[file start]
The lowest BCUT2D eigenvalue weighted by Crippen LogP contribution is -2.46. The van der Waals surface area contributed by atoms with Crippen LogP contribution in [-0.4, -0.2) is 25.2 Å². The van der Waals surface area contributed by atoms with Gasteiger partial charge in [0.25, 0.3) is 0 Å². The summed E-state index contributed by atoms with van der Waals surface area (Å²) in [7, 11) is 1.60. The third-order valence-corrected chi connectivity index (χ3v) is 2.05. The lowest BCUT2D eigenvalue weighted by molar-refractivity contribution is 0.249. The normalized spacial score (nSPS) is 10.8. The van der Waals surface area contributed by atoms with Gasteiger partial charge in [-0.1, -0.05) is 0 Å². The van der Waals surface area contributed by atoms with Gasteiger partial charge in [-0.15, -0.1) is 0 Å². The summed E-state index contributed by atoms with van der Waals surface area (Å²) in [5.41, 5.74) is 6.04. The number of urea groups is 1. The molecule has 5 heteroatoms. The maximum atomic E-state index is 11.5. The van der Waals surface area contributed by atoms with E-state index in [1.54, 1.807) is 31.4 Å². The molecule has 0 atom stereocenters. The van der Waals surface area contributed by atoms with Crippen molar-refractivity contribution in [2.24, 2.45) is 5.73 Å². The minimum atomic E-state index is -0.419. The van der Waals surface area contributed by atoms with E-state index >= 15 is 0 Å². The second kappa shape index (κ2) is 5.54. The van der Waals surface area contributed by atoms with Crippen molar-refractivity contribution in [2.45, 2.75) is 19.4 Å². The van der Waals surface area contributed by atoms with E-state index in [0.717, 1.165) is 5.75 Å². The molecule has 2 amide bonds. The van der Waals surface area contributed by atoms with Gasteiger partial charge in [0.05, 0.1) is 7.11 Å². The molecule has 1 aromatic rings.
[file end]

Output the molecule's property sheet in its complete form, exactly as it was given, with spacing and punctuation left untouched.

The lowest BCUT2D eigenvalue weighted by Crippen LogP contribution is -2.46. The van der Waals surface area contributed by atoms with Crippen LogP contribution in [-0.4, -0.2) is 25.2 Å². The van der Waals surface area contributed by atoms with Gasteiger partial charge in [0.25, 0.3) is 0 Å². The summed E-state index contributed by atoms with van der Waals surface area (Å²) in [7, 11) is 1.60. The third-order valence-corrected chi connectivity index (χ3v) is 2.05. The lowest BCUT2D eigenvalue weighted by molar-refractivity contribution is 0.249. The normalized spacial score (nSPS) is 10.8. The van der Waals surface area contributed by atoms with Gasteiger partial charge in [-0.1, -0.05) is 0 Å². The van der Waals surface area contributed by atoms with Gasteiger partial charge in [-0.15, -0.1) is 0 Å². The summed E-state index contributed by atoms with van der Waals surface area (Å²) in [5.41, 5.74) is 6.04. The number of urea groups is 1. The molecule has 5 heteroatoms. The maximum atomic E-state index is 11.5. The van der Waals surface area contributed by atoms with E-state index in [1.54, 1.807) is 31.4 Å². The molecule has 0 atom stereocenters. The van der Waals surface area contributed by atoms with Crippen molar-refractivity contribution in [2.24, 2.45) is 5.73 Å². The minimum atomic E-state index is -0.419. The van der Waals surface area contributed by atoms with E-state index >= 15 is 0 Å². The second kappa shape index (κ2) is 5.54. The van der Waals surface area contributed by atoms with Crippen molar-refractivity contribution in [2.45, 2.75) is 19.4 Å². The van der Waals surface area contributed by atoms with E-state index in [0.717, 1.165) is 5.75 Å². The molecule has 2 amide bonds. The van der Waals surface area contributed by atoms with Gasteiger partial charge in [0.05, 0.1) is 7.11 Å². The molecule has 1 aromatic rings.